Reveille cashes in on show's popularity

The Biggest Loser” draws viewers in with the promise of seeing the contestants dropping weight, but the reality show’s business plan is all about getting fatter.

“Everybody and their brother has a diet plan, and they all work the same way: Reduce your calorie intake, increase your activity to burn calories, and you will lose weight,” says Kim Niemi, senior VP of marketing for NBC Universal. “What we are doing is putting a brand to that idea, one that people can trust based on our show.”

Right from the beginning four years ago, Reveille planned on bringing additional revenue streams outside the traditional ad sales and licensed sponsors by turning “The Biggest Loser” into an independent brand that could be successfully marketed on its own.

Mark Koops, exec producer and managing director of Reveille, says the show now generates a $50 million revenue stream from branded items ranging from scales to DVDs and books.

There are a number of integrated show partners, including 24 Hour Fitness and Jenny O, but not any weight-loss programs.

At first glance, that might have seemed like a missed opportunity. But Ben Silverman, who was running Reveille when “The Biggest Loser” was developed before he took the reins as NBC Entertainment co-chairman, decided early on there was no reason to bring on any other weight loss programs. He reasoned the show could brand their own and reap the considerable financial rewards by becoming the new generation of weight-loss managers.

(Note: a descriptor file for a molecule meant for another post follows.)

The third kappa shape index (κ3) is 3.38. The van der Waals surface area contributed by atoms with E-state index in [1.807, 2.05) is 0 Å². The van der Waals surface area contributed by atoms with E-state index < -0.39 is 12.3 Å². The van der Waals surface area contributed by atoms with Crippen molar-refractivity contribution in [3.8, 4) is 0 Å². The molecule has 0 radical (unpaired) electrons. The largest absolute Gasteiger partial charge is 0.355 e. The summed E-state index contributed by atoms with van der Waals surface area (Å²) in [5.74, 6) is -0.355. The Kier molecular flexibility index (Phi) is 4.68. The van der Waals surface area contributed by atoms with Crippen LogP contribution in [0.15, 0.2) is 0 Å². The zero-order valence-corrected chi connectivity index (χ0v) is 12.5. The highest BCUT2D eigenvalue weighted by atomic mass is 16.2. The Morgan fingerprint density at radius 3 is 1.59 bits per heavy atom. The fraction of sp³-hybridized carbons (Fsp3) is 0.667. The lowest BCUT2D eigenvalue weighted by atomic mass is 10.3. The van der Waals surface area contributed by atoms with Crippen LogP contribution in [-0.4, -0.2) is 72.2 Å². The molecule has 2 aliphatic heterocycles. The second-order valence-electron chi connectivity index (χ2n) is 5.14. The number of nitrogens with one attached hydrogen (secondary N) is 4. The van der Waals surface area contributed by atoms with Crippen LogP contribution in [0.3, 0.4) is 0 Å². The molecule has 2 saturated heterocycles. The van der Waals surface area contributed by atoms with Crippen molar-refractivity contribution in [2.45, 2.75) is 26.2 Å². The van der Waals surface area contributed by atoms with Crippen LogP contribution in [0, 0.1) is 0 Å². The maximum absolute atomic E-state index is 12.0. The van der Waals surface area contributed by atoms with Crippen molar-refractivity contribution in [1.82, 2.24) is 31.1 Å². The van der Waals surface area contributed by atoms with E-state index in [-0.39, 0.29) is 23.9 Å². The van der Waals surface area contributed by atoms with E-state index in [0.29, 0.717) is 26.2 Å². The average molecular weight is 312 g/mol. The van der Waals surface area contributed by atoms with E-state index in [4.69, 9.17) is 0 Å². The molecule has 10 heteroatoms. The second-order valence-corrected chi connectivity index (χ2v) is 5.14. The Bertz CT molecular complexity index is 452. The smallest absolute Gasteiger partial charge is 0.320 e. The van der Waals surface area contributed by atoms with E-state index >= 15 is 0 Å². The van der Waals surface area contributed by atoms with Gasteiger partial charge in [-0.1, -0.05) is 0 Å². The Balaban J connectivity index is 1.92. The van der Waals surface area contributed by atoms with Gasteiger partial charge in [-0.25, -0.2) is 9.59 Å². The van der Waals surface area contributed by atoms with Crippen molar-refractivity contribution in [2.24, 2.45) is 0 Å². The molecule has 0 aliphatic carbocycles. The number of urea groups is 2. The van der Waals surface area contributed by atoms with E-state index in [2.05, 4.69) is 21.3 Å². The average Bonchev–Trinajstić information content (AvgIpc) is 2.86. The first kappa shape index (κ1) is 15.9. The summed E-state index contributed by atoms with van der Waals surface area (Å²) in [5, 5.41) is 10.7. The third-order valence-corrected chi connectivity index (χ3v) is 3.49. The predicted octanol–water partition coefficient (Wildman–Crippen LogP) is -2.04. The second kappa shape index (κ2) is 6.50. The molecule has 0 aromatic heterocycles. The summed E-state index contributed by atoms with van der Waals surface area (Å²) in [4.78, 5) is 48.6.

“Ben Silverman is nothing if not a big-picture guy. From the beginning, we definitively had larger ambitions than just finding ad partners,” Koops says. “We believed the show had a great voice on its own, and didn’t need a Weight Watchers, Curves or South Beach. We wanted to carve out our own place. We knew we had something larger than just an entertaining TV show.”

The business plan not only included capitalizing on its own weight-loss program but bringing in sponsors such as 24 Hour Fitness, which would feature “The Biggest Loser” in its ad campaigns.

“If we are being marketed in a Subway or a 24 Hour Fitness, it might remind viewers to watch the show,” Koops says. “It’s no longer enough to have networks promote your show, you need to get the word out in other areas.”

Tony Wells, chief marketing officer for 24 Hour Fitness, says having that strong “Biggest Loser” brand name boosts interest in the health club.

“It’s great for us to be an Olympic sponsor or to run (commercials) during regular TV shows, but this program allows us to show what our brand does every day for our 3.5 million members,” Wells says. “The gym is critical to the plot of the show. It’s very rare to get an opportunity like this where your product is part of a TV show and viewers can see actual results.”

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